Exclusion and Exclusivity in Gridlock
Eric R. Claeys
George Mason University
November 11, 2010
Arizona Law Review, Forthcoming
George Mason Law & Economics Research Paper No. 10-58
This Essay reviews Michael Heller’s book The Gridlock Economy, focusing especially on its conceptual priors. The book assumes as true the conception that follows from Calabresi and Melamed’s Cathedral framework, whereby property consists of a right to exclude others, and invasions of the right to exclude may be remedied by a property rule. This definition departs significantly from the conception of property that informs social practice and private law, whereby property consists of a normative interest in determining exclusively the use of an external asset.
These differences lead The Gridlock Economy to make several conceptual and normative errors. In some cases (Moscow storefronts and Rhenish tolls), the book criticizes legal institutions for having too much property when in fact the problematic institutions do not actually institute property relations. In other cases (cotenancy partition and airplane overflights), the book criticizes legal institutions for creating too much property when in fact existing law already scales property’s exclusivity to its tendency to encourage the free and concurrent use of the propertized asset. And in some cases (redevelopment and private eminent domain), the book favors ad hoc government administration of property disputes without being sensitive enough to the roles that socialization and respect for owner free action ordinarily play in property law.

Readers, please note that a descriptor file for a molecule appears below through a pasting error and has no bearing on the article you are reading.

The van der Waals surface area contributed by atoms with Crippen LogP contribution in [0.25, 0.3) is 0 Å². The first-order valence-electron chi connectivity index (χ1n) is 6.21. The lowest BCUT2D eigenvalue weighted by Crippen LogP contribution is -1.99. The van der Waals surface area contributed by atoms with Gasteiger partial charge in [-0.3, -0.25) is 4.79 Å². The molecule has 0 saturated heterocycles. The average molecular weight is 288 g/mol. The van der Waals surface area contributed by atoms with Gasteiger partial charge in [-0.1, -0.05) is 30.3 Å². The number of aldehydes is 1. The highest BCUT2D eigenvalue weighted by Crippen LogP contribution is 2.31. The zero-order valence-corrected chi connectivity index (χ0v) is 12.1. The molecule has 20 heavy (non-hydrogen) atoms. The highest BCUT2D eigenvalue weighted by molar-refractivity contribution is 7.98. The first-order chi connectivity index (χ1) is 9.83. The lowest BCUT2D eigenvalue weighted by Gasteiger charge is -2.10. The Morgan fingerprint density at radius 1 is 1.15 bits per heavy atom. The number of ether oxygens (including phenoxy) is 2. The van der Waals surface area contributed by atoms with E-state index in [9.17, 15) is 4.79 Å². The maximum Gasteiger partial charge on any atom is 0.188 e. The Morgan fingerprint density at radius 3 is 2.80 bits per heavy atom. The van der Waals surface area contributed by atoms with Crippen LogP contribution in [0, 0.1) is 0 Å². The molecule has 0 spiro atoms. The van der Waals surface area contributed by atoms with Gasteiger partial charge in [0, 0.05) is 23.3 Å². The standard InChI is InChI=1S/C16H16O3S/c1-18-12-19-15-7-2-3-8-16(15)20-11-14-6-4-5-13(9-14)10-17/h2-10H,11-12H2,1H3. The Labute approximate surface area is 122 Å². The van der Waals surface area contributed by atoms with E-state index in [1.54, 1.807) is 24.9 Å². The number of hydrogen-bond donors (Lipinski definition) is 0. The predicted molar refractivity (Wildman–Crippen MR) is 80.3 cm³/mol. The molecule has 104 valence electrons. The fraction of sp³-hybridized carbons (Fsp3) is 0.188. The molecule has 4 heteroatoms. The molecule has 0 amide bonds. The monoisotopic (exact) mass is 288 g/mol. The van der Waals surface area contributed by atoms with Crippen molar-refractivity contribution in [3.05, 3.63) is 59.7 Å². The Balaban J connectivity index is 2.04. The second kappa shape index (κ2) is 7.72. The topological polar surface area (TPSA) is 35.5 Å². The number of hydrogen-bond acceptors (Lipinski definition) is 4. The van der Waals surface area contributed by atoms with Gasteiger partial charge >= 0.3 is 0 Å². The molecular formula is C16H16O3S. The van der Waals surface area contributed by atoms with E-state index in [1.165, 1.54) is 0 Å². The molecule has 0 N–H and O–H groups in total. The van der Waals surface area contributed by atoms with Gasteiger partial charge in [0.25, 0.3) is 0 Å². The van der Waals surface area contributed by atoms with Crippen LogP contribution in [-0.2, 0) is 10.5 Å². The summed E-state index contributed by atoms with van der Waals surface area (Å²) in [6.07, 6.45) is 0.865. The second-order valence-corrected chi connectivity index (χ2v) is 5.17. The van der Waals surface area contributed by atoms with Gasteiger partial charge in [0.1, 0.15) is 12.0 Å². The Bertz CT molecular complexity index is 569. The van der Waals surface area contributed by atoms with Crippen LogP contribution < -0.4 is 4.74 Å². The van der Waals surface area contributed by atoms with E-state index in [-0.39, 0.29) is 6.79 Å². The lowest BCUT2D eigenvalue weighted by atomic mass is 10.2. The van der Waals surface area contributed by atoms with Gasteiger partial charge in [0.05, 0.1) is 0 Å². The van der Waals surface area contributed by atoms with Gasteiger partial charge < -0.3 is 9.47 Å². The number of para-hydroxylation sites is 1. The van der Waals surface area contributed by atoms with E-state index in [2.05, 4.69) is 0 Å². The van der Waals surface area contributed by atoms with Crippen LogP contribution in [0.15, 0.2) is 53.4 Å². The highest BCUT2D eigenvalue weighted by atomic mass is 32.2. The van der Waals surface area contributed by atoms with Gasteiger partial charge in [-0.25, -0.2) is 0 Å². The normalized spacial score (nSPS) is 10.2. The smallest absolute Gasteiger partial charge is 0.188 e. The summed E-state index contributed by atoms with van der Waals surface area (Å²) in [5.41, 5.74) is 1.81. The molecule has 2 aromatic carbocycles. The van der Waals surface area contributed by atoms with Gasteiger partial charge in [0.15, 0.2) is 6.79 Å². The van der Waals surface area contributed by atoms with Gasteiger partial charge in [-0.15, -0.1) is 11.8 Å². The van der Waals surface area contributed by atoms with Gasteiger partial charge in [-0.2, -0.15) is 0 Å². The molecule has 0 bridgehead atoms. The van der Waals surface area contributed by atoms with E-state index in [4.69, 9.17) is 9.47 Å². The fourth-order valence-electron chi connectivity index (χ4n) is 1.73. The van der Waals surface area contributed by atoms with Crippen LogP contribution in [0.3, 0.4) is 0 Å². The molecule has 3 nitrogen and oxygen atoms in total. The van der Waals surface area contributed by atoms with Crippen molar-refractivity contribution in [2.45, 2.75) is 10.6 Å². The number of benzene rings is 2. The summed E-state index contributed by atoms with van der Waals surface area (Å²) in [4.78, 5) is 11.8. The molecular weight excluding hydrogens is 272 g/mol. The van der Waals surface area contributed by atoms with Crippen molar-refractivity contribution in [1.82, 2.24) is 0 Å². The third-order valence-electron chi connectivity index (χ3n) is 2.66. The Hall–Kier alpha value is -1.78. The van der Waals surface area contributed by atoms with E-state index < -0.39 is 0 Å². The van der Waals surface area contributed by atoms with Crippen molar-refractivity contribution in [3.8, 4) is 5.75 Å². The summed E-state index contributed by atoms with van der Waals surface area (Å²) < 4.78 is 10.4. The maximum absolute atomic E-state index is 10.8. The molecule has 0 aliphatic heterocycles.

Number of Pages in PDF File: 41
Keywords: accession, ad coelum, anticommons, David Bollier, encroachment, exclusion, exclusive use determination, Garrett Hardin, Harold Demsetz, innovation, Karl Marx, liability, licensing, markets, ouster, Penner, telecommunications, tollbooth, Tragedy of the Anticommons, trespass, USSR, urban renewal
JEL Classification: K11
Date posted: November 13, 2010 ; Last revised: December 9, 2010
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